So let me get to advice for you: don’t sweat it too hard. You’re not going to get things quite right the first time out so the best thing you can do is just set up a general scenario, a few scenes that you want to put before your players, and point them to them. Keep things moving; Risus (and systems like it) are not designed for the narrative and not gaming. It’s okay to resolve fights with scrub villains in one die roll. Finally be flexible; this isn’t about you versus the players or making the players do thing just right. It’s about all of you coming together to tell a story under certain guidelines. Think of things that way and you’ll be better off.

I’m of the school that says when it comes to role-playing simpler is better. Risus for that reason is decent as a generic RPG but other games can be geared in the rules more toward encouraging certain styles. Call of Cthulhu, for example, has very simple rules in general but adds a sanity tracking rule that adds a lot of flavor. When you get to things like d20, GURPS, and the Hero System they have a lot of detail that’s good for gaming but tend to get in the way of role-playing. Each has their place but I wouldn’t drop a rules heavy game on someone who is just starting out; my rule of thumb is that everything important needs to fit on one sheet of double sided notebook paper or you’re getting too complicated.

Spirit of the New Century is not bad; but if they find D&D too nerdy, try a zombie game, maybe All Flesh Must be Eaten. That’s something which almost anyone can relate with…

Paranoia, if your group can get into the backstabbing element.

I’ll be the Kaiser. I win.

I’ll shill for Savage Worlds. There’s a core ruleset for 10$, and umpteen settings with specific rules - superheroes, western, victorian horror, etc. The base genre is pulp/low fantasy. If you want to play characters that can split the world asunder, you might be better off in a different system.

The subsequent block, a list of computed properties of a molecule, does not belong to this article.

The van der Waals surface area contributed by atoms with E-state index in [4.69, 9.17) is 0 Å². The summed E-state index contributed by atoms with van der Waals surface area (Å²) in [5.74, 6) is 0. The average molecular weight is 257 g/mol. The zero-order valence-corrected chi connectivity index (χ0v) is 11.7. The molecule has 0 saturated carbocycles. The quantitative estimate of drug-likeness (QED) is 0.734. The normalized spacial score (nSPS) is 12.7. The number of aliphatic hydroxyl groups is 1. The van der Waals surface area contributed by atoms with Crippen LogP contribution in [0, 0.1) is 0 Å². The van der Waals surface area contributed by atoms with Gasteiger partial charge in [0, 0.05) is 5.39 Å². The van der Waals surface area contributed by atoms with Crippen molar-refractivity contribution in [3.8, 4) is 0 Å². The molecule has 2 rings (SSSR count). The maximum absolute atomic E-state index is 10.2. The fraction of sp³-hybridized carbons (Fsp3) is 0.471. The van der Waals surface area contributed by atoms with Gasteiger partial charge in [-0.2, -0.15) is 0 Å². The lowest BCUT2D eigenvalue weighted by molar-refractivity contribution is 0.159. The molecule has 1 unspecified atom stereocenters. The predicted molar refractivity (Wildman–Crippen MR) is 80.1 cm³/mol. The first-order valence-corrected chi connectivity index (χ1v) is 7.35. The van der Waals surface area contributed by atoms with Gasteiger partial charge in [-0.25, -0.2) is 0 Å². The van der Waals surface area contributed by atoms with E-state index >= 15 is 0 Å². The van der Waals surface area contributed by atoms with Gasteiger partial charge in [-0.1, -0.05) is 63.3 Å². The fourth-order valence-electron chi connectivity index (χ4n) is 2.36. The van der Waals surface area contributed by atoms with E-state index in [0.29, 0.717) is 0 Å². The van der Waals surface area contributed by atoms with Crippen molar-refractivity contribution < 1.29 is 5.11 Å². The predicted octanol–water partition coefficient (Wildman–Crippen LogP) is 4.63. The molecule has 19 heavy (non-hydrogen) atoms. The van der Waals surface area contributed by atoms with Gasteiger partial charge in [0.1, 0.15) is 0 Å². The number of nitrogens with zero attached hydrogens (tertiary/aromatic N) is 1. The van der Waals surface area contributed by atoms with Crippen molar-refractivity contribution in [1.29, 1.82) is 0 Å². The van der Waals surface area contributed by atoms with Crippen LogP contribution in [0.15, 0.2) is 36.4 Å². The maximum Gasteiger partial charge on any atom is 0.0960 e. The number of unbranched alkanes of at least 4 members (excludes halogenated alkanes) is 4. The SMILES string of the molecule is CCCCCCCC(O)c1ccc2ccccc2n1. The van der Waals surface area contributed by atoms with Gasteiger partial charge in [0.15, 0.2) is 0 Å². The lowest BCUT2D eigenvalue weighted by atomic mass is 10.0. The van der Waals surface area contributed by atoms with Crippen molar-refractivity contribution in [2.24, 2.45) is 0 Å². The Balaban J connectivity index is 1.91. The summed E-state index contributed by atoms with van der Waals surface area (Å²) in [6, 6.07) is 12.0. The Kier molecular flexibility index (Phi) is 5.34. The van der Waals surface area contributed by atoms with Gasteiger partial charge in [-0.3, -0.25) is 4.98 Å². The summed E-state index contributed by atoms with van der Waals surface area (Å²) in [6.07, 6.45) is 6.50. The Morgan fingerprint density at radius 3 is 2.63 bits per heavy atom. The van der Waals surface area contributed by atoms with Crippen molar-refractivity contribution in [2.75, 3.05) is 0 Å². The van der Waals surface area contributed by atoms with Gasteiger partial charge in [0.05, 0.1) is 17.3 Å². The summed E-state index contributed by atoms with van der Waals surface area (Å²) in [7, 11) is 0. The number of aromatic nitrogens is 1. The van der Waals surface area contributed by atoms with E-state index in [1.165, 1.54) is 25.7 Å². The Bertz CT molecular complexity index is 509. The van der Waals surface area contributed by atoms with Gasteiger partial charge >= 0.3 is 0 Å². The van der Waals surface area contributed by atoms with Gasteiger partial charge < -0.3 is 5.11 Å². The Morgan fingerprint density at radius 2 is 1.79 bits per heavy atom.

Everyone’s got a sweet spot for rules/flexibility, and SW hits mine on the nose. Most character interaction is free form, and combat is somewhat crunchy but moves quickly. It works better with a battle mat and miniatures than spoken word though.

Did I mention the base rules are 10$? If that’s too steep for you, grab the test drive rules (PDF) and a one sheet. One sheets are stand alone adventures designed to be played in a single session. It’s certainly a great way to get a feel for the system. The community is strong, and the designers are very responsive to questions.

DM Suggestions: Let your players make the campaign their own. There’s a hilarious comic, DM of the Rings, that’s about a DM who is so wrapped up in his story he runs roughshod over the players. Make sure that everyone gets to be special - it’s easy to fall into the trap of only letting characters shine in combat, and then you wind up in a munchkin race. Finally, make sure you and your players are on the same page - Do they mind having characters killed? Do they expect to be able to win every fight, or are they willing to retreat? Do they want to explore the world, or follow the plot you’ve prepared?

Amongst our suggestions, remember that you’re viewing your world at noon on a fine spring day. Your players are walking through a dark house with only a single 20 watt flashlight. I ripped that off of some DM suggestions blog, but I really like the image.

Sorry, was I supposed to make a bread joke instead?